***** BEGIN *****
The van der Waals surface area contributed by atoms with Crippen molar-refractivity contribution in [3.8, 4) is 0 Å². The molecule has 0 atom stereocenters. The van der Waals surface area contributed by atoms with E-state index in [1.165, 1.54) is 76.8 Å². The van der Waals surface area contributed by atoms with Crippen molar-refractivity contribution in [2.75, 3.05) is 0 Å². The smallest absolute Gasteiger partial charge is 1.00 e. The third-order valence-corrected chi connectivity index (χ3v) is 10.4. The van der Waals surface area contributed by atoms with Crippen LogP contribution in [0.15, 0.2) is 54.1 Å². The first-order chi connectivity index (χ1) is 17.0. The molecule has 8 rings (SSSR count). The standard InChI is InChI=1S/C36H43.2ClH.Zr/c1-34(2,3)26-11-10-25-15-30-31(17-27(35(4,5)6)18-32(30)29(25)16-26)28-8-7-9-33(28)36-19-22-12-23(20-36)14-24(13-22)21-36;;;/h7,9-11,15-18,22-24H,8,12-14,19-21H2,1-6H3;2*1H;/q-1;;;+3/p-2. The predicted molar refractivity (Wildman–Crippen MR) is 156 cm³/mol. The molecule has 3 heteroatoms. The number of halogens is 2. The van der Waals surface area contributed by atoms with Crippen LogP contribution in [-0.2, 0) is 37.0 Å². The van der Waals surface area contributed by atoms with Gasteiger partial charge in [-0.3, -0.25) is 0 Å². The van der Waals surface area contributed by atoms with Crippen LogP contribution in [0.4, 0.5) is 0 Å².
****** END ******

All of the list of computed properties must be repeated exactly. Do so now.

The van der Waals surface area contributed by atoms with Crippen molar-refractivity contribution in [3.8, 4) is 0 Å². The molecule has 0 atom stereocenters. The van der Waals surface area contributed by atoms with E-state index in [1.165, 1.54) is 76.8 Å². The van der Waals surface area contributed by atoms with Crippen molar-refractivity contribution in [2.75, 3.05) is 0 Å². The smallest absolute Gasteiger partial charge is 1.00 e. The third-order valence-corrected chi connectivity index (χ3v) is 10.4. The van der Waals surface area contributed by atoms with Crippen LogP contribution in [0.15, 0.2) is 54.1 Å². The first-order chi connectivity index (χ1) is 17.0. The molecule has 8 rings (SSSR count). The standard InChI is InChI=1S/C36H43.2ClH.Zr/c1-34(2,3)26-11-10-25-15-30-31(17-27(35(4,5)6)18-32(30)29(25)16-26)28-8-7-9-33(28)36-19-22-12-23(20-36)14-24(13-22)21-36;;;/h7,9-11,15-18,22-24H,8,12-14,19-21H2,1-6H3;2*1H;/q-1;;;+3/p-2. The predicted molar refractivity (Wildman–Crippen MR) is 156 cm³/mol. The molecule has 3 heteroatoms. The number of halogens is 2. The van der Waals surface area contributed by atoms with Crippen LogP contribution in [-0.2, 0) is 37.0 Å². The van der Waals surface area contributed by atoms with Gasteiger partial charge in [-0.3, -0.25) is 0 Å². The van der Waals surface area contributed by atoms with Crippen LogP contribution in [0.4, 0.5) is 0 Å².